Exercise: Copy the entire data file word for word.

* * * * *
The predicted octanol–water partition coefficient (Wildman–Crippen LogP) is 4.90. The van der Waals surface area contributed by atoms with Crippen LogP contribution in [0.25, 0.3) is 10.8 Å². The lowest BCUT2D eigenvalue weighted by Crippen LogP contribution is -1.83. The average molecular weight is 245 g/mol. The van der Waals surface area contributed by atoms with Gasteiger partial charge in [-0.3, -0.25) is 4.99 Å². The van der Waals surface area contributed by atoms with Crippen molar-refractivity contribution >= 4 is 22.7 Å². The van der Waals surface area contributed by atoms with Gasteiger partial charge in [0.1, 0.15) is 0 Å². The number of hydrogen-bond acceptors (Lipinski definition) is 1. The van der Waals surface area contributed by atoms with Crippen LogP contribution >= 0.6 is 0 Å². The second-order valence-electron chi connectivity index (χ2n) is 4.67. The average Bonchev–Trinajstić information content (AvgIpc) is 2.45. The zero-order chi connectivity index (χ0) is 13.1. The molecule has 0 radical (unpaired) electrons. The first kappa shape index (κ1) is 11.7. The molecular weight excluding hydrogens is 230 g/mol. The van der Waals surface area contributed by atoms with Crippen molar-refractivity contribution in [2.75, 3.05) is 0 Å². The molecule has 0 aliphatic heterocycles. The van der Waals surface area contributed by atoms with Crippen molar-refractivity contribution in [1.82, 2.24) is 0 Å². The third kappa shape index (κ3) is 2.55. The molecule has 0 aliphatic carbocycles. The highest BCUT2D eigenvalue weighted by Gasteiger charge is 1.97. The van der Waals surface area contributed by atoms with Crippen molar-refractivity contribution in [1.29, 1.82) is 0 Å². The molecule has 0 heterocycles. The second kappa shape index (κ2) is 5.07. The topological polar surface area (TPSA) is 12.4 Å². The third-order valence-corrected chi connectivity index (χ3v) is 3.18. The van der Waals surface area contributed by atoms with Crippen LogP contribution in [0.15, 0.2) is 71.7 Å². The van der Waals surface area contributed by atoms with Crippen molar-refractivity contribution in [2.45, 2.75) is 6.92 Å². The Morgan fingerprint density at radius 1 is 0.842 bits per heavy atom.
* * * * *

The predicted octanol–water partition coefficient (Wildman–Crippen LogP) is 4.90. The van der Waals surface area contributed by atoms with Crippen LogP contribution in [0.25, 0.3) is 10.8 Å². The lowest BCUT2D eigenvalue weighted by Crippen LogP contribution is -1.83. The average molecular weight is 245 g/mol. The van der Waals surface area contributed by atoms with Gasteiger partial charge in [-0.3, -0.25) is 4.99 Å². The van der Waals surface area contributed by atoms with Crippen molar-refractivity contribution >= 4 is 22.7 Å². The van der Waals surface area contributed by atoms with Gasteiger partial charge in [0.1, 0.15) is 0 Å². The number of hydrogen-bond acceptors (Lipinski definition) is 1. The van der Waals surface area contributed by atoms with Crippen LogP contribution >= 0.6 is 0 Å². The second-order valence-electron chi connectivity index (χ2n) is 4.67. The average Bonchev–Trinajstić information content (AvgIpc) is 2.45. The zero-order chi connectivity index (χ0) is 13.1. The molecule has 0 radical (unpaired) electrons. The first kappa shape index (κ1) is 11.7. The molecular weight excluding hydrogens is 230 g/mol. The van der Waals surface area contributed by atoms with Crippen molar-refractivity contribution in [2.75, 3.05) is 0 Å². The molecule has 0 aliphatic heterocycles. The van der Waals surface area contributed by atoms with Crippen molar-refractivity contribution in [1.82, 2.24) is 0 Å². The third kappa shape index (κ3) is 2.55. The molecule has 0 aliphatic carbocycles. The highest BCUT2D eigenvalue weighted by Gasteiger charge is 1.97. The van der Waals surface area contributed by atoms with Crippen molar-refractivity contribution in [1.29, 1.82) is 0 Å². The molecule has 0 heterocycles. The second kappa shape index (κ2) is 5.07. The topological polar surface area (TPSA) is 12.4 Å². The third-order valence-corrected chi connectivity index (χ3v) is 3.18. The van der Waals surface area contributed by atoms with Crippen LogP contribution in [0.15, 0.2) is 71.7 Å². The van der Waals surface area contributed by atoms with Crippen molar-refractivity contribution in [2.45, 2.75) is 6.92 Å². The Morgan fingerprint density at radius 1 is 0.842 bits per heavy atom.